Design and maintenance are integral components in creating safer public spaces. By considering crime prevention, low-maintenance materials, effective management processes, and community engagement, we can design public spaces that not only deter criminal activities but also promote a sense of ownership and well-being within our communities. Investing in these principles ensures that our public spaces remain vibrant, inviting, and secure for everyone to enjoy.
In this blog post, we’ll explore the relationship between design, maintenance, and public safety, drawing insights from research and practical examples.
What's the impact on safety if spaces are not well maintained?
Ensuring that a space can, and will be, well maintained long after it’s completed can be a challenge; especially taking into account budget cuts and a lack of economic and political stability. However, evidence strongly indicates that this is vital; demonstrating that people behave less favourably in spaces that appear to be uncared for.
In 2008, a study conducted by the University of Groningen in the Netherlands, led by Kees Keizer, found compelling evidence to support the "broken window" theory. This theory suggests that disorder and neglect in an outdoor space can create a cycle of degeneration and security challenges. Keizer and his team demonstrated how people's behaviour is profoundly influenced by the quality of public spaces. In areas marked by litter, graffiti, and poorly maintained buildings, incidents of theft and other forms of anti-social behaviour increased. Keizer et al’s conclusion was clear: one type of anti-social conduct often leads to others, as the sense of social obligation diminishes.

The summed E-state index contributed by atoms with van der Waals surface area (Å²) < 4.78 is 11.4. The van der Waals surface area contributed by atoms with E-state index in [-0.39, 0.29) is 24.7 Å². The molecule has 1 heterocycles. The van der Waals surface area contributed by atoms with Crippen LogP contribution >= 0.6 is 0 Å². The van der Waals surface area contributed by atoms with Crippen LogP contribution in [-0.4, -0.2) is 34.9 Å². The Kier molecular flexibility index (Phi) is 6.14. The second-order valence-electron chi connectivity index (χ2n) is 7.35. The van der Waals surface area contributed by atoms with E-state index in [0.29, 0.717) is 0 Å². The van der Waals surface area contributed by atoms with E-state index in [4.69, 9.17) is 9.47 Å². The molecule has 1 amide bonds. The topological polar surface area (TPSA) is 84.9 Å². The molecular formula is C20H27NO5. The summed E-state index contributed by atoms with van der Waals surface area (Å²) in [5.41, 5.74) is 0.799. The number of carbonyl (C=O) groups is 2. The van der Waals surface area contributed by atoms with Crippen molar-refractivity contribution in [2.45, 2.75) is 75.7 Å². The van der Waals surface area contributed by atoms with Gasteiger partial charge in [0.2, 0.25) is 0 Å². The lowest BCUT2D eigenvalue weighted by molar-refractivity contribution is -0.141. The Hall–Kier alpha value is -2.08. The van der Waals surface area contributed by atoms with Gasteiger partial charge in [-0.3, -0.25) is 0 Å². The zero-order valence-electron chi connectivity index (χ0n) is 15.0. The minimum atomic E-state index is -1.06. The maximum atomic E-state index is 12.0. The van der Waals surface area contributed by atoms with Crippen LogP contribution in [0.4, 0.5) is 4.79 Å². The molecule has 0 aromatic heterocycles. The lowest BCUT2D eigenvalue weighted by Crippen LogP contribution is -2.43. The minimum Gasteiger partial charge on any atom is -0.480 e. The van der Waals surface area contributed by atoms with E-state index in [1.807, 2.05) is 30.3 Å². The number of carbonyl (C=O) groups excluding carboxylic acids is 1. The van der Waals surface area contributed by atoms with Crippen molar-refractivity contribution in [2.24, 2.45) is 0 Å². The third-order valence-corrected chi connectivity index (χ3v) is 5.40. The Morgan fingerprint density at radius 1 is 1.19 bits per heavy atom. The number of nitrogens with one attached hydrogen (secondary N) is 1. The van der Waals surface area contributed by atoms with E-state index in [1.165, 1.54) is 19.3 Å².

Maintenance Beyond Crime Prevention
Marshalls provide materials that can assist with this.
Despite the stark evidence given above, maintaining public spaces isn't solely about minimising crime; it encompasses a broader spectrum of safety concerns. For instance, trip and slip hazards pose a significant risk to all users, especially those who are older or less mobile. The Safer Spaces Survey highlights the importance of addressing these concerns in public spaces
Low Maintenance Materials and Infrastructure
Aldgate in London incorporates low maintenance and green, sustainable materials.
To ensure public spaces remain usable, safe, and sustainable, regular maintenance is key. It's crucial to factor in ongoing maintenance costs during the design stage to ensure that project budgets are met not only upon completion, but also in the long run.
Incorporating low-maintenance materials and infrastructure is a good strategic approach. For hard landscaping elements like street furniture, paving, kerbs, and roads, selecting quality products with longer lifespans can reduce the need for frequent interventions. Features such as anti-graffiti coatings, weather-resistant materials, and sustainable urban drainage systems can also protect against damage and reduce maintenance requirements.
Regarding technology systems like CCTV, maintenance and future-proofing are critical considerations. Systems should be designed to allow for updates and improvements, preventing them from becoming obsolete over time.
Local Ownership and Engagement
Greenwich Design District in London is a great example of this.
Increased community involvement and local ownership play a vital role in improving social obligation and protecting public spaces from vandalism, littering and other anti-social behaviour. Engaging with local stakeholders, including businesses, occupiers, and public space users, during the design stage can help shape plans, ensuring that public spaces are both safe and functional.
Further learning about creating safer spaces
Maintenance is one of the design pillars featured in our Creating Safer Spaces whitepaper, available to download for free. The safety and security of public spaces is essential for the well-being of communities. In the quest to create safe public spaces, design and maintenance play pivotal roles.
As well as the whitepaper, you can now book our Creating Safer Spaces CPD, allowing you to use the insight and pillars for future space design. The session lasts an hour and can be delivered online or in person.